Most of the time, nutritionists are full of brilliant ideas that help you eat healthier, stay slimmer, and live longer. But every once in a while, food gurus forget that the rest of us have limited time, funds, and willpower. So we collected seven of the hardest-to-swallow expert suggestions and replaced them with equally healthy tips that a normal person can actually use.
Why it’s useless: Peeing every 20 minutes seriously interferes with life.
The real deal: Believe it or not, the eight-glass quota isn’t etched in stone. Yes, we need to be well-hydrated, but if your urine is clear or close to it, you’re probably getting enough fluids. If it’s neon yellow, lighten things up by adding one or two glasses a day. Once your body adjusts to getting more fluid, add another, says dietician Karen Benzinger. And don’t forget that all liquids – including tea, juice, even the tonic in your vodka drink – help keep your body sufficiently saturated.
Why it’s useless: Juice is a breakfast staple, and it’s essential for smoothies.
The real deal: There’s a big difference between 100 percent juice and a bottle of sugar water with a few cranberries squeezed into it. Yes, juice has a lot of the sweet stuff, but a 150ml glass of 100 percent juice also counts as a full serving of fruit and delivers many of the same vitamins and antioxidants, making it worth the occasional sugar rush. As long as you drink 100 percent juice (from concentrate is fine) and limit yourself to one 150ml to 250ml glass a day, you’re not breaking any rules of good nutrition.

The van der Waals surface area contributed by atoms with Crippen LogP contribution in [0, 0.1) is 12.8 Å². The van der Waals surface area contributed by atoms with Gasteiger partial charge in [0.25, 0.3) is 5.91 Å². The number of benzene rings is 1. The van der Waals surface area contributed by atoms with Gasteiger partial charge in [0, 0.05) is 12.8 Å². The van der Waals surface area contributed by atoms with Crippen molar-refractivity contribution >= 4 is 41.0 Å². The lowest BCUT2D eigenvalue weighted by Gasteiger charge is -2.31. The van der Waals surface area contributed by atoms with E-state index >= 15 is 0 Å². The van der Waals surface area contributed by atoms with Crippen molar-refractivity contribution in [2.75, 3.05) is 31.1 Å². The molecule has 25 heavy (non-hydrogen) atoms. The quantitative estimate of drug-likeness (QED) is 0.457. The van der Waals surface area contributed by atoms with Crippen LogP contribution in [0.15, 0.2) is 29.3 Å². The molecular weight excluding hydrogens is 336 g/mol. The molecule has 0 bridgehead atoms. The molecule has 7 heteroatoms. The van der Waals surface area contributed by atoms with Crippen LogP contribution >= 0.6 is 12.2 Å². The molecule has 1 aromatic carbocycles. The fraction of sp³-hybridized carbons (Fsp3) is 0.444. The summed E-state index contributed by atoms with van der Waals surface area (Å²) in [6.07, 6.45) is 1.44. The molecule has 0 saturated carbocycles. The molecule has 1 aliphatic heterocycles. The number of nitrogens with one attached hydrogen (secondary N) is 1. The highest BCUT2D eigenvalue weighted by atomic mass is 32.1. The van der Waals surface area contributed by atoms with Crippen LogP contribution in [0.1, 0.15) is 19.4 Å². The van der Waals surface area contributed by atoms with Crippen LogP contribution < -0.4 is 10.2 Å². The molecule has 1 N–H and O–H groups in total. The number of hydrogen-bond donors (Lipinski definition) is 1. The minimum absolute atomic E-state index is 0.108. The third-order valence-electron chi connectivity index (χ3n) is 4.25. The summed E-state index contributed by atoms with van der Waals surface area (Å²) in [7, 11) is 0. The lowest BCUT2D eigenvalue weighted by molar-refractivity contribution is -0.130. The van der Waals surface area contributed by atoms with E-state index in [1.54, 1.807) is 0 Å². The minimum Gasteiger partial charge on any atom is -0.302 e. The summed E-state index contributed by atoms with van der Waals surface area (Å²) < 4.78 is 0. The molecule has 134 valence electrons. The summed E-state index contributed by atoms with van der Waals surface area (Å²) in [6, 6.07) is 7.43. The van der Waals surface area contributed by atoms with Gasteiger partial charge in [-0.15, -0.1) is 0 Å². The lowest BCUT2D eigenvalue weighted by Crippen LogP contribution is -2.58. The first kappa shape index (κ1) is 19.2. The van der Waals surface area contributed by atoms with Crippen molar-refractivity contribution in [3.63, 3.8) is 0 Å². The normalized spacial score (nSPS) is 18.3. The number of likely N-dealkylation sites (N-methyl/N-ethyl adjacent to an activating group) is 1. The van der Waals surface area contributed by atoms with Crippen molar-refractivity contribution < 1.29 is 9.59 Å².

Why it’s useless: After a long day at the office and a trip to the gym, you either eat dinner at 9.30pm or starve.
The real deal: The no-food-right-before-bed rule was meant for the night-time nosher who mindlessly munches on Ouma rusks while watching CSI: Miami. If you get home long after dark, a late dinner is perfectly fine. But do keep your evening meal light – along the lines of a chicken breast, steamed broccoli and brown rice. Too much chow will keep you up at night: to break down all that food, your stomach has to churn like a cement truck.
Why it’s useless: You know you have portion-control issues, but that doesn’t mean you want everyone else at your table to know it too.
The real deal: A better way to cut back on restaurant binging is to pretend the breadbasket is sprinkled with cyanide and to double up on veggie sides instead of ordering chips. Also effective: putting your fork down between bites, which gives your stomach and brain time to register that you’re full (which takes about 20 minutes).
Why it’s useless: That’s like telling an addict to have just a little crack.
The real deal: There’s nothing right about eating malva pudding, so just revel in how deliciously wrong it is. A smarter strategy: before you begin the debauchery, plan for the extra kilojoules – skip the appetizer, the bread, or (ouch) the booze. “If the dessert is really that good, it’s worth the sacrifice,” Benzinger says.
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